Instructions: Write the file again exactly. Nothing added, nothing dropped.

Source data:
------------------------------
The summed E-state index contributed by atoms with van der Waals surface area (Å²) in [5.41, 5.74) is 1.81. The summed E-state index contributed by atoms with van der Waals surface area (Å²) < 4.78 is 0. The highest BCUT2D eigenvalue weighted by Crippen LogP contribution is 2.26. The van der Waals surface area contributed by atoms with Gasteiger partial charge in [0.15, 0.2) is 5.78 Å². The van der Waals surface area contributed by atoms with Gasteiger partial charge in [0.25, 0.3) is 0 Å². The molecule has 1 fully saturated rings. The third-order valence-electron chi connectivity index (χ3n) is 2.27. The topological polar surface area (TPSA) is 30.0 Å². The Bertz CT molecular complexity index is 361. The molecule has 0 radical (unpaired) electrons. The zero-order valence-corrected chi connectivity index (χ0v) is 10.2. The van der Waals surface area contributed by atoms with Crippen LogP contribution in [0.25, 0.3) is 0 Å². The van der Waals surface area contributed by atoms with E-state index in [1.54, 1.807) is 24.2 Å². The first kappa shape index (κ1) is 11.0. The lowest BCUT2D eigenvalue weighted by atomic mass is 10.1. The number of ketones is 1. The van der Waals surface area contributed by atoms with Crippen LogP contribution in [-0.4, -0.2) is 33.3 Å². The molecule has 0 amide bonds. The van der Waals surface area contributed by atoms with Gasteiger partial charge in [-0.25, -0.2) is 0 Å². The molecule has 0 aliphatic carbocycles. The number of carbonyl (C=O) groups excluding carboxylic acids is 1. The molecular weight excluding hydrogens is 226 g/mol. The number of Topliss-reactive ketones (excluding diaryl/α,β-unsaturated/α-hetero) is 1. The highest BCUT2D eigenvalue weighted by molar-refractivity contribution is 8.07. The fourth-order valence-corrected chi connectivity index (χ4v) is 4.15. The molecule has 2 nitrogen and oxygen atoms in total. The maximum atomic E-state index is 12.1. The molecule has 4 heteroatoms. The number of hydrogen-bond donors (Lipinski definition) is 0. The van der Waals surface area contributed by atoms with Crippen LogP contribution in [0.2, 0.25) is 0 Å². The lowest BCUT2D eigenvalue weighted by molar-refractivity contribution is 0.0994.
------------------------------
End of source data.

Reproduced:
The summed E-state index contributed by atoms with van der Waals surface area (Å²) in [5.41, 5.74) is 1.81. The summed E-state index contributed by atoms with van der Waals surface area (Å²) < 4.78 is 0. The highest BCUT2D eigenvalue weighted by Crippen LogP contribution is 2.26. The van der Waals surface area contributed by atoms with Gasteiger partial charge in [0.15, 0.2) is 5.78 Å². The van der Waals surface area contributed by atoms with Gasteiger partial charge in [0.25, 0.3) is 0 Å². The molecule has 1 fully saturated rings. The third-order valence-electron chi connectivity index (χ3n) is 2.27. The topological polar surface area (TPSA) is 30.0 Å². The Bertz CT molecular complexity index is 361. The molecule has 0 radical (unpaired) electrons. The zero-order valence-corrected chi connectivity index (χ0v) is 10.2. The van der Waals surface area contributed by atoms with Crippen LogP contribution in [0.25, 0.3) is 0 Å². The van der Waals surface area contributed by atoms with E-state index in [1.54, 1.807) is 24.2 Å². The first kappa shape index (κ1) is 11.0. The lowest BCUT2D eigenvalue weighted by atomic mass is 10.1. The number of ketones is 1. The van der Waals surface area contributed by atoms with Crippen LogP contribution in [-0.4, -0.2) is 33.3 Å². The molecule has 0 amide bonds. The van der Waals surface area contributed by atoms with Gasteiger partial charge in [-0.25, -0.2) is 0 Å². The molecule has 0 aliphatic carbocycles. The number of carbonyl (C=O) groups excluding carboxylic acids is 1. The molecular weight excluding hydrogens is 226 g/mol. The number of Topliss-reactive ketones (excluding diaryl/α,β-unsaturated/α-hetero) is 1. The highest BCUT2D eigenvalue weighted by molar-refractivity contribution is 8.07. The fourth-order valence-corrected chi connectivity index (χ4v) is 4.15. The molecule has 2 nitrogen and oxygen atoms in total. The maximum atomic E-state index is 12.1. The molecule has 4 heteroatoms. The number of hydrogen-bond donors (Lipinski definition) is 0. The van der Waals surface area contributed by atoms with Crippen LogP contribution in [0.2, 0.25) is 0 Å². The lowest BCUT2D eigenvalue weighted by molar-refractivity contribution is 0.0994.